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Knowledge and Criticism

We don't often associate the humanities with power. Most people believe in making art for the sake of beauty and studying history for the sake of knowledge. But there is a kind of power in the products of the humanities even though these subjects are often undervalued in our society. Today, filmmakers, web designers, writers and even boring old historians create the content the explains the human experience.
Unfortunately, we humanists don't have the best track record as producers of human values. For instance David Hume the philosopher and historian featured above this text, gave existential thinkers some really great ideas about causation and evidence, but, he also thought that darker people who lived in warmer climates were inherently more savage and less rational. These views were shared by other thinkers and artists in the Early Modern Period and they left an impression on larger bodies of knowledge that remains with us today.
This unite introduces Orientalism, a criticism of the imperialist knowledge systems that developed in the European countries that colonized much of the world in the nineteenth century.
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Imagining the World Divided

The critique Orientalism was written by Edward Said. Said wanted to know how the idea of Oriental and Occidental worlds that stood in opposition of each other became so entrenched in the minds of people around the world. The story is very long. As the Roman Empire collapsed it divided itself into Eastern and Western spheres. Rome, the old capital in the West, fell under the control of the Germanic tribes the empire had conquered. The old vanguard of Rome moved to Byzantium (Constantinople), a city the eastern edge of the empire that was becoming increasingly important as a center of trade.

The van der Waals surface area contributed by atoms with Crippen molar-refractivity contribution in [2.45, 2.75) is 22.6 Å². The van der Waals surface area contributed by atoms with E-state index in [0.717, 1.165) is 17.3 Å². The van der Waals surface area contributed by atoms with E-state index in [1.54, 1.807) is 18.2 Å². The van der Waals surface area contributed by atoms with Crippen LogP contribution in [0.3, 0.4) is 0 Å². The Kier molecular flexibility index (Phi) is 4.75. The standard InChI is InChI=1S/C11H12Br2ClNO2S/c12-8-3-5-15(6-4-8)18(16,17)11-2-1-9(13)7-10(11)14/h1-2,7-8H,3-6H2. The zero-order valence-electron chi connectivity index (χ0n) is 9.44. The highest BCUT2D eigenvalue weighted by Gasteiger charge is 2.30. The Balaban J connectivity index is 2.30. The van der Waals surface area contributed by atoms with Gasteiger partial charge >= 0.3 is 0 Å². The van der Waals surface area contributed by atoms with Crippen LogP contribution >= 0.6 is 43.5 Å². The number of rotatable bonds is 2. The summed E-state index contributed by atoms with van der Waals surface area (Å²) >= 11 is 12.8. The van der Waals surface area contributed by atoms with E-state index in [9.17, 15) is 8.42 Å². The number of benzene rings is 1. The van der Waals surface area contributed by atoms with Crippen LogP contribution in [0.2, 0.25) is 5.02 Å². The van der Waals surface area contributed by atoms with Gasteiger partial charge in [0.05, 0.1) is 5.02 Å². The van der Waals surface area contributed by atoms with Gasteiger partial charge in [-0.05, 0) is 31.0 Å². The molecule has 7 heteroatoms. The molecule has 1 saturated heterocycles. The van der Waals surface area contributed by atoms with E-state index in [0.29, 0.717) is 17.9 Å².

People living on either side of the Empire increasingly considered themselves distinct from their counterparts. This was not new. Most classical civilizations saw themselves as the center of the universe. But as the classical period ended and Christianity and Islam became world religions, the divisions between the West and ‘the Orient’ were drawn in even sharper relief. These traditions continued as a thousand years of interaction and competition in the form of trade and warfare occurred between the two "sides". The European powers gained the advantage after catholic Portugal and Spain expelled the North African and Arab Muslims who had conquered the Iberian peninsula. Thenthey began to find ways to circumnavigate the Muslim sphere of influence in the Mediterranean sea.
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Subduing the ‘Orient’

As you may of guessed this is the period many call the Age of Discovery. But many of the ‘Explorers’ saw themselves as knights and considered their mission as an extension of the crusades rather than a mission of exploration. The period is often romanticized. This is because the people who left us records of these events in the form of art and texts viewed them in that light. As ‘Westerners’ established themselves in new parts of the world and reversed longstanding patterns of ‘Eastern dominance’ they left us a narrative of Western Civilization triumphing over Eastern Barbarism. You can see one example in the painting above of Alfonso Albuqurque. He was a Catholic knight who seized important cities in the Persian Gulf and Indian Ocean in the sixteenth-century and made Portugal a global empire that dominated the lucrative spice trade. This narrative of trade and conquest culminated in colonialism a process that brought most of the world under the control of a few seafaring industrialized European powers in the nineteenth century.